After over a year of quarantine and limited human interaction, things are starting to open back up and some people are getting back to what they call “normal”. While Zoom depositions are here to stay, we are noticing our Cleveland court reporters being requested for more in-person depositions. Are you excited to get back to what you feel is normal? Or are you like many of us who are having a little bit of anxiety about continuing to stay safe and still have fun (or get work done)?
I have joked during the past year that I have completely forgotten how to talk to people in person. Is there any world where we are not socially awkward after all this time with only a couple of people in our inner circle? The COVID pandemic has many of us in a holding pattern of prolonged stress. We left ‘normal’ behind for a new normal which involved working at home, not seeing people we were used to seeing, staying away from physical contact with others and spending a lot of time alone. Now we are faced with another huge shift in our life and culture. People are going back to work at the office, they are going out to eat in crowded restaurants and seeing all of their friends. Our brains have been trained over the past year to equate all of those things as dangerous, and rightly so.
If it helps to know that anxiety in this type of situation is normal. We can trace the reaction to specific parts of the brain initiating our survival instinct. The good news is that there are some tips and tricks to deal with the anxiety that stems from thinking about going back to normal.
- You don’t have to do anything you don’t want to do.
- Nobody can force you to do anything that you don’t feel comfortable with. If you aren’t comfortable going to a party, or a deposition, don’t go. If it’s a deposition or meeting, take advantage of the same technology that has become so common over the pandemic – Zoom, Microsoft Teams, and other tools that we can use. Be aware of yourself emotionally and psychologically. When we are self-aware in these ways, we can set good boundaries and stick with them.
- Communicate with others.
- Let people know what you are or aren’t comfortable with and why. When you have clear expectations between yourself and the other party, you lessen the chances that you will be stuck in an unexpected and uncomfortable situation. If you are traveling somewhere for an in-person deposition, simply let us know ahead of time what you expect from our court reporter. When you ask for what you need and are honest with the others involved, things can be negotiated clearly and easily to create an environment where everyone can enjoy themselves.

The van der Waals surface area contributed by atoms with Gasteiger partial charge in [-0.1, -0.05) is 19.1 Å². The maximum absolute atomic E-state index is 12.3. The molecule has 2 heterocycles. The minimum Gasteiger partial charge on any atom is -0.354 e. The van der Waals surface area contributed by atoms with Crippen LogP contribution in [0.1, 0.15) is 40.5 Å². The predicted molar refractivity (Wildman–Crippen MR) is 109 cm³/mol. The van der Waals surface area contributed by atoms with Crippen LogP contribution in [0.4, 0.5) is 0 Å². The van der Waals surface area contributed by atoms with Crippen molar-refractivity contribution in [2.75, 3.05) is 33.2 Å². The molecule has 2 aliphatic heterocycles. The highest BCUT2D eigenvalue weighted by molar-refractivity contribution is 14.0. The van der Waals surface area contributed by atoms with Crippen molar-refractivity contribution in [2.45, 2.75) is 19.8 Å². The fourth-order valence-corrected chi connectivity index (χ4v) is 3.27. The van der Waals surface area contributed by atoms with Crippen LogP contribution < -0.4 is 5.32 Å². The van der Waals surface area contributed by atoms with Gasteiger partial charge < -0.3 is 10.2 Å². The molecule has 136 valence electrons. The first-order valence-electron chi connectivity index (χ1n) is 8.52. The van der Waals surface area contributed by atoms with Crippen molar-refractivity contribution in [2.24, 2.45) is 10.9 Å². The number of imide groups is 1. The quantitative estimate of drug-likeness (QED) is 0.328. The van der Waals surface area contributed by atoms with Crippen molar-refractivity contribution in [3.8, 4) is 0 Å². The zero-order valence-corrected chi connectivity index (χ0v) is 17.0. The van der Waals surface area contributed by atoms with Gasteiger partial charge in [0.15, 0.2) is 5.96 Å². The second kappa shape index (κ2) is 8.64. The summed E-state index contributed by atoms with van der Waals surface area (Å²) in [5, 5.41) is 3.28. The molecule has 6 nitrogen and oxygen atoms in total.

- Stick to your priorities.
- It’s most likely that we all have changed greatly since the start of the pandemic. Ask yourself – are there small routines that you discovered that make your day better? What did I discover about my alone time vs. social time? Don’t get swept away into a frenetic back to normal rush. Take your time, go safely at your own pace and keep doing those things that got you through the pandemic.
- Ask questions.
- It is 100% ok to ask questions. If you have boundaries that make you comfortable, go ahead and ask about them prior to any engagements. Will people be wearing masks? How many people will be there? Are all people in attendance vaccinated? Anything that makes you comfortable is ok to ask. It’s important that we stick to our boundaries so we don’t feel regret later. Regret could worsen your anxiety about the next time. It’s also a good idea not to force our opinions and comfort levels on other people. Everyone is different, and that’s ok. If someone invites you to an event outside your comfort zone, feel free to skip it and stay home.
- What about masks?
- The CDC has laid out some policies that say it’s ok for some vaccinated people to remove their masks. In other places, state and local laws call for contradicting guidelines. People have varying opinions about masks, maybe a different opinion than you. Everyone is going to have to have patience over the next phase of the pandemic. Things could get a little awkward, confusing or tense. If you want to wear a mask, wear one. If you only feel comfortable outdoors, that’s ok. Respect yourself and respect others when it comes to masking up.
When we maintain control of our own situation through clear boundaries and communication, we can make re-entry into society so much easier. We can prepare ourselves to take it as slow as we need to, keep focused on what gets us through, and remember, you don’t have to do anything social if you don’t want to.